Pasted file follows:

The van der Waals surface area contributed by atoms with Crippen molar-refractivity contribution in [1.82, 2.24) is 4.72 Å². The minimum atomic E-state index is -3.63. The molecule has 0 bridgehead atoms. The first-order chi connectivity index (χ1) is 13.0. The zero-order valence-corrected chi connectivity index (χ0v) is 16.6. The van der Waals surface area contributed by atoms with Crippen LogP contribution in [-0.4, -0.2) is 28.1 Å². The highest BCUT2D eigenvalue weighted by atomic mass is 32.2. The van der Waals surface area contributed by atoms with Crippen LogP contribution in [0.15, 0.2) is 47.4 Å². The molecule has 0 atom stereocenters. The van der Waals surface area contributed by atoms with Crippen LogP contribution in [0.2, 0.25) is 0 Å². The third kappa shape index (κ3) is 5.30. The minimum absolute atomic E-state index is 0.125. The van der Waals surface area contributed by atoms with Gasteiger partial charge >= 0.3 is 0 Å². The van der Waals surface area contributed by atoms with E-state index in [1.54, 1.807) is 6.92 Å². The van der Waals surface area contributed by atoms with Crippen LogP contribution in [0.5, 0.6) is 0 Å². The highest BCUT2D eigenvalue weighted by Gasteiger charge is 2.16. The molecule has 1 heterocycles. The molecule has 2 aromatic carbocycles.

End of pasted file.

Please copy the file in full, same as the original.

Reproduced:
The van der Waals surface area contributed by atoms with Crippen molar-refractivity contribution in [1.82, 2.24) is 4.72 Å². The minimum atomic E-state index is -3.63. The molecule has 0 bridgehead atoms. The first-order chi connectivity index (χ1) is 13.0. The zero-order valence-corrected chi connectivity index (χ0v) is 16.6. The van der Waals surface area contributed by atoms with Crippen LogP contribution in [-0.4, -0.2) is 28.1 Å². The highest BCUT2D eigenvalue weighted by atomic mass is 32.2. The van der Waals surface area contributed by atoms with Crippen LogP contribution in [0.15, 0.2) is 47.4 Å². The molecule has 0 atom stereocenters. The van der Waals surface area contributed by atoms with Crippen LogP contribution in [0.2, 0.25) is 0 Å². The third kappa shape index (κ3) is 5.30. The minimum absolute atomic E-state index is 0.125. The van der Waals surface area contributed by atoms with Gasteiger partial charge >= 0.3 is 0 Å². The van der Waals surface area contributed by atoms with E-state index in [1.54, 1.807) is 6.92 Å². The van der Waals surface area contributed by atoms with Crippen LogP contribution in [0.5, 0.6) is 0 Å². The highest BCUT2D eigenvalue weighted by Gasteiger charge is 2.16. The molecule has 1 heterocycles. The molecule has 2 aromatic carbocycles.